Issue Date: March 9, 2015
Arthur C. Cope Award
It isn’t easy to list all the areas of chemistry that Stanford University’s Paul A. Wender has helped advance. But chemistry professor Kendall Houk of the University of California, Los Angeles, gives it a try.
“Wender and his coworkers have made enormous contributions to synthesis, photochemistry, organometallic chemistry, catalysis, mechanistic chemistry, drug delivery, chemical biology, and medicinal chemistry,” says Houk, a career-long collaborator on theoretical aspects of Wender’s work. “These contributions influence how we think about synthesis and reaction design; lead to new concepts, tools, and companies for drug delivery; and drive new preclinical leads for resistant cancer, HIV eradication, Alzheimer’s disease, and immunotherapy.”
“For over 30 years, Paul Wender has been at the forefront of organic chemistry,” comments chemistry professor Larry E. Overman of UC Irvine, an expert on synthetic organic chemistry. “His influence on the current practice of organic synthesis is profound.”
In organic synthesis, Wender used concepts such as “ideal synthesis,” “step economy,” and “function-oriented synthesis” to promote the goal of low-step-number, high-yield, simple, safe, and environmentally benign molecular assembly techniques. In work spanning four decades, he and his coworkers developed concise syntheses of more than 40 targets, including the shortest synthesis of the anticancer agent paclitaxel and the first synthesis of the diterpene phorbol, the antineuropathic pain lead compound resiniferatoxin, the anti-Alzheimer’s and anticancer lead compound bryostatin-9, and the anti-HIV lead compound prostratin. Bryostatin analogs that Wender’s group has synthesized include some that are now in preclinical development.
In photochemistry, Wender and coworkers pioneered new photochemical reactions, such as arene-alkene photocycloadditions. They established selectivity rules to guide the use of such reactions in a number of syntheses, including a notably short (four step) synthesis of cedrene and similarly concise syntheses of more than 17 other targets representing a range of structural types.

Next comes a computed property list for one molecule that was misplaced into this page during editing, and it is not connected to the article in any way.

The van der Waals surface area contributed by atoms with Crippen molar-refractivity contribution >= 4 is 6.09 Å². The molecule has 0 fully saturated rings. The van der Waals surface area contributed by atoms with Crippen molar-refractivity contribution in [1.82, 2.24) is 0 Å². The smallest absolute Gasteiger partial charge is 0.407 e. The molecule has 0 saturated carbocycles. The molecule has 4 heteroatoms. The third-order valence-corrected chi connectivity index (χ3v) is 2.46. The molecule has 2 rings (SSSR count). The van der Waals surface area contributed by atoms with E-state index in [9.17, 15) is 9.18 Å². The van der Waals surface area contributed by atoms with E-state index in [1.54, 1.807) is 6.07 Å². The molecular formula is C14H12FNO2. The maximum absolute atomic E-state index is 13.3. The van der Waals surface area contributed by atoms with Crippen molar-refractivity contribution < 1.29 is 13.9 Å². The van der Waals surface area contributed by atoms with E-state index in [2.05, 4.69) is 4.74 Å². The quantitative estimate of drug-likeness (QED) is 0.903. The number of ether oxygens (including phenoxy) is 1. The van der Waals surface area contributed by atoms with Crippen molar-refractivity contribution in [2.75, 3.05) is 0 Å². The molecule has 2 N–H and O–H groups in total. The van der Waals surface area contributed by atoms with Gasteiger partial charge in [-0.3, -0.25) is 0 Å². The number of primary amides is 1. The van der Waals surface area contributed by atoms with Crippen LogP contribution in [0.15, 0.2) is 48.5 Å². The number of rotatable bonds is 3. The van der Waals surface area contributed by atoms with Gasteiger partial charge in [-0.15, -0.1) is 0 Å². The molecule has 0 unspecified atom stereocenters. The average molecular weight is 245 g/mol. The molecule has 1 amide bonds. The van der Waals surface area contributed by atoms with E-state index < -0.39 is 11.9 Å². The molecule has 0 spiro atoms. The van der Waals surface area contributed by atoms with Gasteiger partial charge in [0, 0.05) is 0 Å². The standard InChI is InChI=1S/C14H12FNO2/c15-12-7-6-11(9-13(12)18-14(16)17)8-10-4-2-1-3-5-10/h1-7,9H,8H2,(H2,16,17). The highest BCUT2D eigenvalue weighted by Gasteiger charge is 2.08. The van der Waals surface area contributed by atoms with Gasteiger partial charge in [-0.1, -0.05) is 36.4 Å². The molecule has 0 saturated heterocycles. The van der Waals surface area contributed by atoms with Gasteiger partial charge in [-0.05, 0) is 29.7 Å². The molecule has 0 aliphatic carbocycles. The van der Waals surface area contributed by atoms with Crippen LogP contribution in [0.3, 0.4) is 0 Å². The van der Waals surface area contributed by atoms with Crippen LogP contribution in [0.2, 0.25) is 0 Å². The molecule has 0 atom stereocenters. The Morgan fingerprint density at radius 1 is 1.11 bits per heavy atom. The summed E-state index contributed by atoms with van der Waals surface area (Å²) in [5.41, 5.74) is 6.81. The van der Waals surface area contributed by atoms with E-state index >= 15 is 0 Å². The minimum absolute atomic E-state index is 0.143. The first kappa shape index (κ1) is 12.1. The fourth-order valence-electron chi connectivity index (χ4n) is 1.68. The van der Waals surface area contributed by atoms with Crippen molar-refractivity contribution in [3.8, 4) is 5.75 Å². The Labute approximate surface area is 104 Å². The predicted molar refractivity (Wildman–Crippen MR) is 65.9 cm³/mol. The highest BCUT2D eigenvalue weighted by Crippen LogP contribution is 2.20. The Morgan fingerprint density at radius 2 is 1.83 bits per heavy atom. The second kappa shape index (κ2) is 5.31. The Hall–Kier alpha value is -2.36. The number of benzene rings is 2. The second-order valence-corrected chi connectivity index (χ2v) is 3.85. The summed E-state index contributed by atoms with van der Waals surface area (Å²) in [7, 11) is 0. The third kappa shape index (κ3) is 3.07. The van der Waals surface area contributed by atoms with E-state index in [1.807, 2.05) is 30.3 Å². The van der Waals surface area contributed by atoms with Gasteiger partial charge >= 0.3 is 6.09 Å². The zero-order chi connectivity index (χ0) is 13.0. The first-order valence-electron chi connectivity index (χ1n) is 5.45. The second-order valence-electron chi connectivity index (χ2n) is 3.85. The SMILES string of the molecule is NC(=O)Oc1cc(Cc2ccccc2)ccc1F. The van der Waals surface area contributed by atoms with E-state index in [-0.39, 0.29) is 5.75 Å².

And in organometallic chemistry, Wender and coworkers developed more than 25 new transition-metal-catalyzed cycloadditions. They include two-, three-, and four-component processes, exemplified by [5+2], [6+2], [5+2+1], [2+2+1], [5+2+1+1], and [2+2+2+2] cycloadditions that enable new routes to targets incorporating five- to nine-member rings.
“In addition to being a gifted synthetic chemist, Paul Wender has made outstanding contributions to chemical biology,” says chemical biologist Chaitan Khosla of Stanford University. “Very few synthetic chemists have had as broad and significant an impact on biology as Paul Wender.”
For example, Wender’s work in medicinal chemistry led to the design of prostratin and bryostatin analogs. The former are leads in efforts to eradicate HIV/AIDS, and the latter are leads for multiple conditions related to cognitive dysfunction.
And in drug delivery, Wender and coworkers first showed that the ability of HIV Tat protein to enter cells is a function of the number and spatial array of its guanidinium groups. This finding enabled them to design the first guanidinium-rich cell-penetrating “molecular transporters.”
They have since created new transporters based on peptoids, spaced peptides, oligocarbamates, dendrimers, oligocarbonates, and glycerol backbones and have shown that such transporters can deliver small molecules, peptides, proteins, dyes, plasmids, metals, liposomes, siRNAs, and nanoparticles into cells and tissues.
They used the transporters to deliver siRNAs to treat pachyonychia congenita, an orphan disease that causes proliferative growth in skin; to deliver molecules across cell walls into algae for genetic engineering, drug screening, and other purposes; and to overcome P-glycoprotein-based drug resistance, a major cause of chemotherapy failure. The field of guanidinium-rich transporter delivery has expanded from a handful of publications in 2000 to several hundred per year at present.
Wender earned a B.S. in chemistry at Wilkes College in 1969 and a Ph.D. in chemistry in Frederick E. Ziegler’s group at Yale University in 1973. He was a National Institutes of Health Postdoctoral Fellow in Gilbert Stork’s group at Columbia University in 1974, joined the faculty of Harvard University in the same year, and moved in 1982 to Stanford, where he is currently Bergstrom Professor of Chemistry and Professor (by courtesy) of Chemical & Systems Biology. Among other recognitions, Wender is a member of the National Academy of Sciences.
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